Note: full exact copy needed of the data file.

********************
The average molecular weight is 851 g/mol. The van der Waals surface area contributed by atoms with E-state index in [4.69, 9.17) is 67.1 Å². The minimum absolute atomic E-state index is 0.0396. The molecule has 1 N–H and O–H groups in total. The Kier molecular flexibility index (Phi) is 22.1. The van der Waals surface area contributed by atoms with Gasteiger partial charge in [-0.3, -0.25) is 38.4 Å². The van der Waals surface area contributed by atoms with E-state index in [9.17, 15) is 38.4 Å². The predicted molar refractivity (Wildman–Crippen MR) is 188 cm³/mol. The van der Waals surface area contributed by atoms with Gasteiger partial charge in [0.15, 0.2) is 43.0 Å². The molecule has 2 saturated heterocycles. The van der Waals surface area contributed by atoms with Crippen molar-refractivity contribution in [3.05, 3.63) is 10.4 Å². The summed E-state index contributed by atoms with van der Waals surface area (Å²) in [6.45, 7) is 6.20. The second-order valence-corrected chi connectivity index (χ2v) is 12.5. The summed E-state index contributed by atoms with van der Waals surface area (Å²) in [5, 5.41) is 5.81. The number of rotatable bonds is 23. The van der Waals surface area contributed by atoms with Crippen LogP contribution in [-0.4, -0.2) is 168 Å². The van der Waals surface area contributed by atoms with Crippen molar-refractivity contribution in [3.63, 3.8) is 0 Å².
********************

The average molecular weight is 851 g/mol. The van der Waals surface area contributed by atoms with E-state index in [4.69, 9.17) is 67.1 Å². The minimum absolute atomic E-state index is 0.0396. The molecule has 1 N–H and O–H groups in total. The Kier molecular flexibility index (Phi) is 22.1. The van der Waals surface area contributed by atoms with Gasteiger partial charge in [-0.3, -0.25) is 38.4 Å². The van der Waals surface area contributed by atoms with E-state index in [9.17, 15) is 38.4 Å². The predicted molar refractivity (Wildman–Crippen MR) is 188 cm³/mol. The van der Waals surface area contributed by atoms with Gasteiger partial charge in [0.15, 0.2) is 43.0 Å². The molecule has 2 saturated heterocycles. The van der Waals surface area contributed by atoms with Crippen molar-refractivity contribution in [3.05, 3.63) is 10.4 Å². The summed E-state index contributed by atoms with van der Waals surface area (Å²) in [6.45, 7) is 6.20. The second-order valence-corrected chi connectivity index (χ2v) is 12.5. The summed E-state index contributed by atoms with van der Waals surface area (Å²) in [5, 5.41) is 5.81. The number of rotatable bonds is 23. The van der Waals surface area contributed by atoms with Crippen LogP contribution in [-0.4, -0.2) is 168 Å². The van der Waals surface area contributed by atoms with Crippen molar-refractivity contribution in [3.63, 3.8) is 0 Å².